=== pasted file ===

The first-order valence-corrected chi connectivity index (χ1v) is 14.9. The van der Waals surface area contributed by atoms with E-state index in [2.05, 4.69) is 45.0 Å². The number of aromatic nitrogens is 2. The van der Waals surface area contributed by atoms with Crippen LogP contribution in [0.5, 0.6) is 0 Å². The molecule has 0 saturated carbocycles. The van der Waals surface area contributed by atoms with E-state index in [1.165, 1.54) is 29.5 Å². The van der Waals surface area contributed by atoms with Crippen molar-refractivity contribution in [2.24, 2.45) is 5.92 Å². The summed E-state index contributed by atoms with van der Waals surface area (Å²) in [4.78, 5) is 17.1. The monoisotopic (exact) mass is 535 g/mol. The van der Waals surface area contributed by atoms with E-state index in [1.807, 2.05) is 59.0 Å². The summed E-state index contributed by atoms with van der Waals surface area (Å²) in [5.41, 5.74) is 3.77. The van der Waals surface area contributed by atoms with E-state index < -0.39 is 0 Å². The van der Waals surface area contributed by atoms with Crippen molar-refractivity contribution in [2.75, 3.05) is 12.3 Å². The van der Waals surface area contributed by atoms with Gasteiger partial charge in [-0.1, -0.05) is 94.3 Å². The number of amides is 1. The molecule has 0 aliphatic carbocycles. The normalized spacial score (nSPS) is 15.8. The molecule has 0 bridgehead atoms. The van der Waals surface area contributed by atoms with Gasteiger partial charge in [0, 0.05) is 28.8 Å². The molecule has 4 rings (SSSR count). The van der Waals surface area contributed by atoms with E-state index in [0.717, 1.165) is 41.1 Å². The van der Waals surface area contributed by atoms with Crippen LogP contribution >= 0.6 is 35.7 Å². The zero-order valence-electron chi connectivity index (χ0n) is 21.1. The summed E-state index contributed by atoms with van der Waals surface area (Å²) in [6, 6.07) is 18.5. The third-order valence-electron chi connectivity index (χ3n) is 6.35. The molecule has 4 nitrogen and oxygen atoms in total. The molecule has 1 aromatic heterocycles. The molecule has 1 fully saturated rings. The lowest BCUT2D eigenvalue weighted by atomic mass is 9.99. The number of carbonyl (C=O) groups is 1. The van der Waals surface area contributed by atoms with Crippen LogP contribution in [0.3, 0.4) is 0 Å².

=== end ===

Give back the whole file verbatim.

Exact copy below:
The first-order valence-corrected chi connectivity index (χ1v) is 14.9. The van der Waals surface area contributed by atoms with E-state index in [2.05, 4.69) is 45.0 Å². The number of aromatic nitrogens is 2. The van der Waals surface area contributed by atoms with Crippen LogP contribution in [0.5, 0.6) is 0 Å². The molecule has 0 saturated carbocycles. The van der Waals surface area contributed by atoms with E-state index in [1.165, 1.54) is 29.5 Å². The van der Waals surface area contributed by atoms with Crippen molar-refractivity contribution in [2.24, 2.45) is 5.92 Å². The summed E-state index contributed by atoms with van der Waals surface area (Å²) in [4.78, 5) is 17.1. The monoisotopic (exact) mass is 535 g/mol. The van der Waals surface area contributed by atoms with E-state index in [1.807, 2.05) is 59.0 Å². The summed E-state index contributed by atoms with van der Waals surface area (Å²) in [5.41, 5.74) is 3.77. The van der Waals surface area contributed by atoms with E-state index < -0.39 is 0 Å². The van der Waals surface area contributed by atoms with Crippen molar-refractivity contribution in [2.75, 3.05) is 12.3 Å². The van der Waals surface area contributed by atoms with Gasteiger partial charge in [-0.1, -0.05) is 94.3 Å². The number of amides is 1. The molecule has 0 aliphatic carbocycles. The normalized spacial score (nSPS) is 15.8. The molecule has 0 bridgehead atoms. The van der Waals surface area contributed by atoms with Gasteiger partial charge in [0, 0.05) is 28.8 Å². The molecule has 4 rings (SSSR count). The van der Waals surface area contributed by atoms with E-state index in [0.717, 1.165) is 41.1 Å². The van der Waals surface area contributed by atoms with Crippen LogP contribution >= 0.6 is 35.7 Å². The zero-order valence-electron chi connectivity index (χ0n) is 21.1. The summed E-state index contributed by atoms with van der Waals surface area (Å²) in [6, 6.07) is 18.5. The third-order valence-electron chi connectivity index (χ3n) is 6.35. The molecule has 4 nitrogen and oxygen atoms in total. The molecule has 1 aromatic heterocycles. The molecule has 1 fully saturated rings. The lowest BCUT2D eigenvalue weighted by atomic mass is 9.99. The number of carbonyl (C=O) groups is 1. The van der Waals surface area contributed by atoms with Crippen LogP contribution in [0.3, 0.4) is 0 Å².